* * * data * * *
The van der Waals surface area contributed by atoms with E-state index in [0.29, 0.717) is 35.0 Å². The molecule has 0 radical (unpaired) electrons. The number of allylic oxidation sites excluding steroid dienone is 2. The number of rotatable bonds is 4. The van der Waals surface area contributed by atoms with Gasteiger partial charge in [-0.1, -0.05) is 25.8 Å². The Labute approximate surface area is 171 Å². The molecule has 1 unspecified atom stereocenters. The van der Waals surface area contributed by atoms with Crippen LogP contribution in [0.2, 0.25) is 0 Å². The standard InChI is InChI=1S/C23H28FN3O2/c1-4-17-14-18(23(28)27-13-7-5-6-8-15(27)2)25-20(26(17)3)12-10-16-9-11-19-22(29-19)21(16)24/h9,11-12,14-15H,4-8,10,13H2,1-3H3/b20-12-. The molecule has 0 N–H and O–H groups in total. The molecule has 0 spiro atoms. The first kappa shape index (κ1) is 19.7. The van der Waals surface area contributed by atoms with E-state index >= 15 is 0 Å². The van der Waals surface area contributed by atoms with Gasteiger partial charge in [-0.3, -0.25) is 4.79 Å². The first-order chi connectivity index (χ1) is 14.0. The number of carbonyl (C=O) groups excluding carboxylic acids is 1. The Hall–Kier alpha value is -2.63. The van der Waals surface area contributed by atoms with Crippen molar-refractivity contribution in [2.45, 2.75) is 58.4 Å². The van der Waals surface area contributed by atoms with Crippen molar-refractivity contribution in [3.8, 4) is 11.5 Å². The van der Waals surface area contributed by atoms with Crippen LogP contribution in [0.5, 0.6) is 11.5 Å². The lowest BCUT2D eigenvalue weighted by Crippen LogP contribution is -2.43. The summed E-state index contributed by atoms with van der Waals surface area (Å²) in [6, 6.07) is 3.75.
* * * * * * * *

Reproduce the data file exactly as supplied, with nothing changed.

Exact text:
The van der Waals surface area contributed by atoms with E-state index in [0.29, 0.717) is 35.0 Å². The molecule has 0 radical (unpaired) electrons. The number of allylic oxidation sites excluding steroid dienone is 2. The number of rotatable bonds is 4. The van der Waals surface area contributed by atoms with Gasteiger partial charge in [-0.1, -0.05) is 25.8 Å². The Labute approximate surface area is 171 Å². The molecule has 1 unspecified atom stereocenters. The van der Waals surface area contributed by atoms with Crippen LogP contribution in [0.2, 0.25) is 0 Å². The standard InChI is InChI=1S/C23H28FN3O2/c1-4-17-14-18(23(28)27-13-7-5-6-8-15(27)2)25-20(26(17)3)12-10-16-9-11-19-22(29-19)21(16)24/h9,11-12,14-15H,4-8,10,13H2,1-3H3/b20-12-. The molecule has 0 N–H and O–H groups in total. The molecule has 0 spiro atoms. The first kappa shape index (κ1) is 19.7. The van der Waals surface area contributed by atoms with E-state index >= 15 is 0 Å². The van der Waals surface area contributed by atoms with Gasteiger partial charge in [-0.3, -0.25) is 4.79 Å². The first-order chi connectivity index (χ1) is 14.0. The number of carbonyl (C=O) groups excluding carboxylic acids is 1. The Hall–Kier alpha value is -2.63. The van der Waals surface area contributed by atoms with Crippen molar-refractivity contribution in [2.45, 2.75) is 58.4 Å². The van der Waals surface area contributed by atoms with Crippen molar-refractivity contribution in [3.8, 4) is 11.5 Å². The van der Waals surface area contributed by atoms with Crippen LogP contribution in [0.5, 0.6) is 11.5 Å². The lowest BCUT2D eigenvalue weighted by Crippen LogP contribution is -2.43. The summed E-state index contributed by atoms with van der Waals surface area (Å²) in [6, 6.07) is 3.75.